In an academic merry-go-round of scrambling for limited research money, Mark found it hard to secure funding to develop new technology and soon turned to industry to solve the problem.
“Look, we all know that universities are underfunded and back then, the chances of securing money were limited. Industry was a different proposition altogether. I learnt a valuable lesson when I took a job to pay bills at a company which specialized in gravity and magnetics for hydrocarbon exploration. On my first day and overconfident, I was introduced to some new software that was being developed. I felt I was hit by a speeding bus. I realized that with access to this software, what took me two years to produce on a limited academic budget, I could have finished in less than two months. It was a huge reality check. If you want progress in a short timeframe, you need the funds."
That lesson wasn’t lost on Mark and when a spinout from that same company approached him to join a startup team which would develop the world’s highest resolution superconducting gravity instrument. Mark committed with responsibility for developing workflows and techniques to interpret the data, focusing on where to deploy the new gravity systems. The envisaged timeframe was two to three years after which his plan was to return to academia with a new airborne system he could ‘borrow’ to monitor microgravity on active volcanoes. So, he made a promise to the CEO, to stick with the program until the system was fully developed and operational. Little did Mark know, but it was the start of a journey that would take over a decade to complete.
No Guarantees in Life, or a Good Start-up Idea
At the core of the venture was the development of a superconducting gravity gradiometer, a system so sensitive that it would revolutionize subsurface gravity imaging. It had originally been designed to operate in space under a European Space Agency project and the engineering team assembled was exceptionally talented.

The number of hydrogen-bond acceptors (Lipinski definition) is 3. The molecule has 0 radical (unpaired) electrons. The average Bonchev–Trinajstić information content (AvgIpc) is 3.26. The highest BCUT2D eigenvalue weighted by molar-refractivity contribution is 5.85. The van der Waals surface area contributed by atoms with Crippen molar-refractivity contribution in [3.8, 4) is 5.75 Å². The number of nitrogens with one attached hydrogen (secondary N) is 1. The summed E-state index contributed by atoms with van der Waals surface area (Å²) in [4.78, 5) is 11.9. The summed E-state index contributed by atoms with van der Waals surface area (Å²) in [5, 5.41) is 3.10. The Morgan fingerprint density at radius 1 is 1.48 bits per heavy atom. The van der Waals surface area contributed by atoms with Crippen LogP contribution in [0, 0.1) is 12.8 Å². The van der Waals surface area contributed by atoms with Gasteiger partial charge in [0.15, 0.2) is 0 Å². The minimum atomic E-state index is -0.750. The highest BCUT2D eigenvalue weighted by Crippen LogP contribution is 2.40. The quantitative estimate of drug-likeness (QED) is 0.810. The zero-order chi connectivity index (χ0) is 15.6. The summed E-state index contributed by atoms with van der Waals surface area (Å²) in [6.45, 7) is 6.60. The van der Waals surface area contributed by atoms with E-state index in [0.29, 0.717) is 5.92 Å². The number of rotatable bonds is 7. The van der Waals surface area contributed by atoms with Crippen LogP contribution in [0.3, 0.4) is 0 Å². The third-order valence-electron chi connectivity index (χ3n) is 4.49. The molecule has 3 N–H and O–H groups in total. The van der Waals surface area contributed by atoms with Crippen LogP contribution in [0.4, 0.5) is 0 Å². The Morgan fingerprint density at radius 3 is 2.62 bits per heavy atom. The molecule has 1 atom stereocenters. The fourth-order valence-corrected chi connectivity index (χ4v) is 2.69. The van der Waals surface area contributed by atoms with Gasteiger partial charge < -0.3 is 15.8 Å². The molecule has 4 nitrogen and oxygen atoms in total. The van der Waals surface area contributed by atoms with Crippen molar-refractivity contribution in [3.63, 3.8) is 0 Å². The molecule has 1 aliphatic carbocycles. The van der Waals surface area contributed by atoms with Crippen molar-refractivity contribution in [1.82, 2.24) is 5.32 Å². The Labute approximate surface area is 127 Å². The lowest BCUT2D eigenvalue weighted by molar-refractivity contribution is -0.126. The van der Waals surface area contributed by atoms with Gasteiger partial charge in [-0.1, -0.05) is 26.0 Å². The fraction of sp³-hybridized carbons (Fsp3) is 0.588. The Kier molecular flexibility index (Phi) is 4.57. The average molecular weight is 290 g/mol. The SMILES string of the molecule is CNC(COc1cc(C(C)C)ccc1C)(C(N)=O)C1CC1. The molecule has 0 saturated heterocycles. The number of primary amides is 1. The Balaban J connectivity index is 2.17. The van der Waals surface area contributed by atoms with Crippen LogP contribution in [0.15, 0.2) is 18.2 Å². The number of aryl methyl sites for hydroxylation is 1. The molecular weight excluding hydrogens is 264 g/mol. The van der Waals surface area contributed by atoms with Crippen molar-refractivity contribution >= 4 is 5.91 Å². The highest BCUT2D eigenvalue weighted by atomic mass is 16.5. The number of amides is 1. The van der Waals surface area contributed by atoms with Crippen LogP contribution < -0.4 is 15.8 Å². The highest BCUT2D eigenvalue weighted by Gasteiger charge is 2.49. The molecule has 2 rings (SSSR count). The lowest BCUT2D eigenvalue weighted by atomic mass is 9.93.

“The team assembled was truly multidisciplinary. You had PhD level low noise superconducting engineers working next to and reliant on watchmakers tasked with building micro-accelerometers. I absolutely loved the working environment and marveled at the synergy … the whole being greater than the sum of its parts.”
At that time, the development focus was centered around hydrocarbons and mineral exploration and so a deal was brokered to operate the only commercial Full Tensor Gravity Gradiometer (FTG) manufactured by Lockheed-Martin. While the FTG commercial offering went from strength to strength, the superconducting project stalled, and with no sign that it would be commercialized, Mark left and a few years later created Bridgeporth.
The new company, backed by venture capitalist funding, built a solid business around the latest Lockheed ‘enhanced’ FTG instrument called the e FTG. This system not only demonstrated an improvement in servicing the hydrocarbon market, but also possessed the sensitivity and signal to noise to search for battery minerals, water resources and geothermal energy. Over two decades on from the Montserrat eruption, an instrument that can finally provide useful airborne data for volcanic monitoring has been developed and the journey reaches full circle. Is Mark finally at peace with Nevado del Ruiz?
“Innovation comes from creative thinking, but to flourish, resources and a conducive environment are needed. That’s where academia and industry need to develop a more symbiotic relationship. In the UK we don’t do that quite as well as the US, but I hear the government has just appointed a science and technology tsar, so fingers crossed. At the very least let’s pay scientists and engineers what they are worth and give them the funds to make some magic.”